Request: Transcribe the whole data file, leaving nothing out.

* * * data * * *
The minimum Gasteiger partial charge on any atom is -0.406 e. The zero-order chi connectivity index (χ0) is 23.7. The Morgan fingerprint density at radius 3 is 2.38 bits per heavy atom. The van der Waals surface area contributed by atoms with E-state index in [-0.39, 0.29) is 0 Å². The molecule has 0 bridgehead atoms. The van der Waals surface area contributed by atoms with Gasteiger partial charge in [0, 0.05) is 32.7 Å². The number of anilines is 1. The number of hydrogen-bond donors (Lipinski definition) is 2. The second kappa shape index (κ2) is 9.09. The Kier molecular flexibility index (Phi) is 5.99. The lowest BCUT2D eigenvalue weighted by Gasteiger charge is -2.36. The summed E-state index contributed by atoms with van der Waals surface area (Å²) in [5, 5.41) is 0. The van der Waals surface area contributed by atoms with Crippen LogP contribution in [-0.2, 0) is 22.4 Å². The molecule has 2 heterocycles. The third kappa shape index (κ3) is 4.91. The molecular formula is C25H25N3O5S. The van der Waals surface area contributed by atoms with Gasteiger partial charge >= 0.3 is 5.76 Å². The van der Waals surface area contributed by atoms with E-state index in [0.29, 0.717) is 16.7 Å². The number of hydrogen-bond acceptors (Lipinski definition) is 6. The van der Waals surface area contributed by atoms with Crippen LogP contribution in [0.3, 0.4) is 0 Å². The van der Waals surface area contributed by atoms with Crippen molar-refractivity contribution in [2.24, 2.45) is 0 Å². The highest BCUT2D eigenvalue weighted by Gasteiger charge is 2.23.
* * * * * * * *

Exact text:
The minimum Gasteiger partial charge on any atom is -0.406 e. The zero-order chi connectivity index (χ0) is 23.7. The Morgan fingerprint density at radius 3 is 2.38 bits per heavy atom. The van der Waals surface area contributed by atoms with E-state index in [-0.39, 0.29) is 0 Å². The molecule has 0 bridgehead atoms. The van der Waals surface area contributed by atoms with Gasteiger partial charge in [0, 0.05) is 32.7 Å². The number of anilines is 1. The number of hydrogen-bond donors (Lipinski definition) is 2. The second kappa shape index (κ2) is 9.09. The Kier molecular flexibility index (Phi) is 5.99. The lowest BCUT2D eigenvalue weighted by Gasteiger charge is -2.36. The summed E-state index contributed by atoms with van der Waals surface area (Å²) in [5, 5.41) is 0. The van der Waals surface area contributed by atoms with Crippen LogP contribution in [-0.2, 0) is 22.4 Å². The molecule has 2 heterocycles. The third kappa shape index (κ3) is 4.91. The molecular formula is C25H25N3O5S. The van der Waals surface area contributed by atoms with Gasteiger partial charge >= 0.3 is 5.76 Å². The van der Waals surface area contributed by atoms with E-state index in [0.29, 0.717) is 16.7 Å². The number of hydrogen-bond acceptors (Lipinski definition) is 6. The van der Waals surface area contributed by atoms with Crippen LogP contribution in [0.3, 0.4) is 0 Å². The van der Waals surface area contributed by atoms with Crippen molar-refractivity contribution in [2.24, 2.45) is 0 Å². The highest BCUT2D eigenvalue weighted by Gasteiger charge is 2.23.